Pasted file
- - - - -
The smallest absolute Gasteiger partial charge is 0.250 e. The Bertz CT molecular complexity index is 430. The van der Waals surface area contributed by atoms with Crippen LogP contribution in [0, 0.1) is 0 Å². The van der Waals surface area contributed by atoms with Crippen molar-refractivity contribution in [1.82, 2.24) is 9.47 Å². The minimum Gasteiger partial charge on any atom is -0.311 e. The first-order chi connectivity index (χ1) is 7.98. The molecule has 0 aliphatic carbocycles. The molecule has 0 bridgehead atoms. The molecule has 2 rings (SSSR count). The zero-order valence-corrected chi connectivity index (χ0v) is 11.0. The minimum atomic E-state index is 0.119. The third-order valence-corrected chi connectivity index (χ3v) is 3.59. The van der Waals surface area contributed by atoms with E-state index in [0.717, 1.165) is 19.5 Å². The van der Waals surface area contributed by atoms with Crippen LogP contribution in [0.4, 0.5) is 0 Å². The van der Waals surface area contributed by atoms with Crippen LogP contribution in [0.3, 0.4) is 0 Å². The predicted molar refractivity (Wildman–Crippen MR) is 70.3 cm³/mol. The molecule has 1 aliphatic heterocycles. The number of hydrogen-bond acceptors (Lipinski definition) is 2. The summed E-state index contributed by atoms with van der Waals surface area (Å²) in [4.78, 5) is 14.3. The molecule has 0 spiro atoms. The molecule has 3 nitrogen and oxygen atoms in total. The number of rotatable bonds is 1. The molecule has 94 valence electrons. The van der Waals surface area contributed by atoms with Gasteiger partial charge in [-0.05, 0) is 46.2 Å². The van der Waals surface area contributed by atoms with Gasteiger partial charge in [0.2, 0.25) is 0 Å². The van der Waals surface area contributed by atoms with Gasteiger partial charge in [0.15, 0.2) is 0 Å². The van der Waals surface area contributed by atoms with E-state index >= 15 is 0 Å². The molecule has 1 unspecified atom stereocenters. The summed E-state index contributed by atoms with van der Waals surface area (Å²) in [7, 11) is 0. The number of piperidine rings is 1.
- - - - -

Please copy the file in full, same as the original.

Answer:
The smallest absolute Gasteiger partial charge is 0.250 e. The Bertz CT molecular complexity index is 430. The van der Waals surface area contributed by atoms with Crippen LogP contribution in [0, 0.1) is 0 Å². The van der Waals surface area contributed by atoms with Crippen molar-refractivity contribution in [1.82, 2.24) is 9.47 Å². The minimum Gasteiger partial charge on any atom is -0.311 e. The first-order chi connectivity index (χ1) is 7.98. The molecule has 0 aliphatic carbocycles. The molecule has 0 bridgehead atoms. The molecule has 2 rings (SSSR count). The zero-order valence-corrected chi connectivity index (χ0v) is 11.0. The minimum atomic E-state index is 0.119. The third-order valence-corrected chi connectivity index (χ3v) is 3.59. The van der Waals surface area contributed by atoms with E-state index in [0.717, 1.165) is 19.5 Å². The van der Waals surface area contributed by atoms with Crippen LogP contribution in [0.4, 0.5) is 0 Å². The van der Waals surface area contributed by atoms with Crippen LogP contribution in [0.3, 0.4) is 0 Å². The predicted molar refractivity (Wildman–Crippen MR) is 70.3 cm³/mol. The molecule has 1 aliphatic heterocycles. The number of hydrogen-bond acceptors (Lipinski definition) is 2. The summed E-state index contributed by atoms with van der Waals surface area (Å²) in [4.78, 5) is 14.3. The molecule has 0 spiro atoms. The molecule has 3 nitrogen and oxygen atoms in total. The number of rotatable bonds is 1. The molecule has 94 valence electrons. The van der Waals surface area contributed by atoms with Gasteiger partial charge in [-0.05, 0) is 46.2 Å². The van der Waals surface area contributed by atoms with Gasteiger partial charge in [0.2, 0.25) is 0 Å². The van der Waals surface area contributed by atoms with Gasteiger partial charge in [0.15, 0.2) is 0 Å². The van der Waals surface area contributed by atoms with E-state index >= 15 is 0 Å². The molecule has 1 unspecified atom stereocenters. The summed E-state index contributed by atoms with van der Waals surface area (Å²) in [7, 11) is 0. The number of piperidine rings is 1.